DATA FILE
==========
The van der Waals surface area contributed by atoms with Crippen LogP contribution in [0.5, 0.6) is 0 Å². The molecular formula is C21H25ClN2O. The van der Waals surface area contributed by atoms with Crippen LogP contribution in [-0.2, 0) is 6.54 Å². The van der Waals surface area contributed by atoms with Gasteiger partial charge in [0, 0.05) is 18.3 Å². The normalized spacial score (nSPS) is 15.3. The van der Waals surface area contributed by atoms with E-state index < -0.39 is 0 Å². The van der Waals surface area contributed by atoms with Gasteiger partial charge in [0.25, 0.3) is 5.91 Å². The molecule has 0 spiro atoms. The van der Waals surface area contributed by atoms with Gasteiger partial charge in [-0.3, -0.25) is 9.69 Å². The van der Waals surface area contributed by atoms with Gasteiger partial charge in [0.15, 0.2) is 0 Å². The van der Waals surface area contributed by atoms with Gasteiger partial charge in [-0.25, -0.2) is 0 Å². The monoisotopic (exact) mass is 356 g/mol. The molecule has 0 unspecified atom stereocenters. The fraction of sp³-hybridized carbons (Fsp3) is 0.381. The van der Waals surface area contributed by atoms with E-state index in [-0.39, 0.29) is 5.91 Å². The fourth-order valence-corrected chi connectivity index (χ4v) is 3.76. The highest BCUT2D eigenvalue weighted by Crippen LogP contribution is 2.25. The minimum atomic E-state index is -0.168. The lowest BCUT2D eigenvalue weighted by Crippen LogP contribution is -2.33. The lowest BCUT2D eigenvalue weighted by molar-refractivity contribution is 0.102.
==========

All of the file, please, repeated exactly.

The van der Waals surface area contributed by atoms with Crippen LogP contribution in [0.5, 0.6) is 0 Å². The molecular formula is C21H25ClN2O. The van der Waals surface area contributed by atoms with Crippen LogP contribution in [-0.2, 0) is 6.54 Å². The van der Waals surface area contributed by atoms with Gasteiger partial charge in [0, 0.05) is 18.3 Å². The normalized spacial score (nSPS) is 15.3. The van der Waals surface area contributed by atoms with E-state index < -0.39 is 0 Å². The van der Waals surface area contributed by atoms with Gasteiger partial charge in [0.25, 0.3) is 5.91 Å². The molecule has 0 spiro atoms. The van der Waals surface area contributed by atoms with Gasteiger partial charge in [-0.3, -0.25) is 9.69 Å². The van der Waals surface area contributed by atoms with Gasteiger partial charge in [0.15, 0.2) is 0 Å². The van der Waals surface area contributed by atoms with Gasteiger partial charge in [-0.25, -0.2) is 0 Å². The monoisotopic (exact) mass is 356 g/mol. The molecule has 0 unspecified atom stereocenters. The fraction of sp³-hybridized carbons (Fsp3) is 0.381. The van der Waals surface area contributed by atoms with E-state index in [-0.39, 0.29) is 5.91 Å². The fourth-order valence-corrected chi connectivity index (χ4v) is 3.76. The highest BCUT2D eigenvalue weighted by Crippen LogP contribution is 2.25. The minimum atomic E-state index is -0.168. The lowest BCUT2D eigenvalue weighted by Crippen LogP contribution is -2.33. The lowest BCUT2D eigenvalue weighted by molar-refractivity contribution is 0.102.